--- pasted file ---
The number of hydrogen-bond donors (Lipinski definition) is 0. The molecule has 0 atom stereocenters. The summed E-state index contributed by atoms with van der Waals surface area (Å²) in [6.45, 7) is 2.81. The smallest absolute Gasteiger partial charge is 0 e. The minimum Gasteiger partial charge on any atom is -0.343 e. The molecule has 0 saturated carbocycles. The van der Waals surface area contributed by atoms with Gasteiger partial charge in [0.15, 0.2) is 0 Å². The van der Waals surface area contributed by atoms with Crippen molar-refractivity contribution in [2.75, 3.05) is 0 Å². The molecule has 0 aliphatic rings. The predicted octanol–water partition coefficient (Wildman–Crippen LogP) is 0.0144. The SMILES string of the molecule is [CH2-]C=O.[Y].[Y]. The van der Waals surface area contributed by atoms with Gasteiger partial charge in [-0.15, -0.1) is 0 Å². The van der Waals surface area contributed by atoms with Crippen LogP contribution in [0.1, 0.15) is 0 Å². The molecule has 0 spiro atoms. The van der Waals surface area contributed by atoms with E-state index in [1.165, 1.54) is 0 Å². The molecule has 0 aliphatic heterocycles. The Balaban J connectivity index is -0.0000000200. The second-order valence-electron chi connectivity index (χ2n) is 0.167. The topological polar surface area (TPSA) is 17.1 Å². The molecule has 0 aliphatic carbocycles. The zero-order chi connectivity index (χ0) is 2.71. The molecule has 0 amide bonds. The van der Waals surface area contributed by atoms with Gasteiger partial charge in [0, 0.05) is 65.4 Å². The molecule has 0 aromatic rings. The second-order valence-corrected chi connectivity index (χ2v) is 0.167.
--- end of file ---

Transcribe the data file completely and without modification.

The number of hydrogen-bond donors (Lipinski definition) is 0. The molecule has 0 atom stereocenters. The summed E-state index contributed by atoms with van der Waals surface area (Å²) in [6.45, 7) is 2.81. The smallest absolute Gasteiger partial charge is 0 e. The minimum Gasteiger partial charge on any atom is -0.343 e. The molecule has 0 saturated carbocycles. The van der Waals surface area contributed by atoms with Gasteiger partial charge in [0.15, 0.2) is 0 Å². The van der Waals surface area contributed by atoms with Crippen molar-refractivity contribution in [2.75, 3.05) is 0 Å². The molecule has 0 aliphatic rings. The predicted octanol–water partition coefficient (Wildman–Crippen LogP) is 0.0144. The SMILES string of the molecule is [CH2-]C=O.[Y].[Y]. The van der Waals surface area contributed by atoms with Gasteiger partial charge in [-0.15, -0.1) is 0 Å². The van der Waals surface area contributed by atoms with Crippen LogP contribution in [0.1, 0.15) is 0 Å². The molecule has 0 spiro atoms. The van der Waals surface area contributed by atoms with E-state index in [1.165, 1.54) is 0 Å². The molecule has 0 aliphatic heterocycles. The Balaban J connectivity index is -0.0000000200. The second-order valence-electron chi connectivity index (χ2n) is 0.167. The topological polar surface area (TPSA) is 17.1 Å². The molecule has 0 aliphatic carbocycles. The zero-order chi connectivity index (χ0) is 2.71. The molecule has 0 amide bonds. The van der Waals surface area contributed by atoms with Gasteiger partial charge in [0, 0.05) is 65.4 Å². The molecule has 0 aromatic rings. The second-order valence-corrected chi connectivity index (χ2v) is 0.167.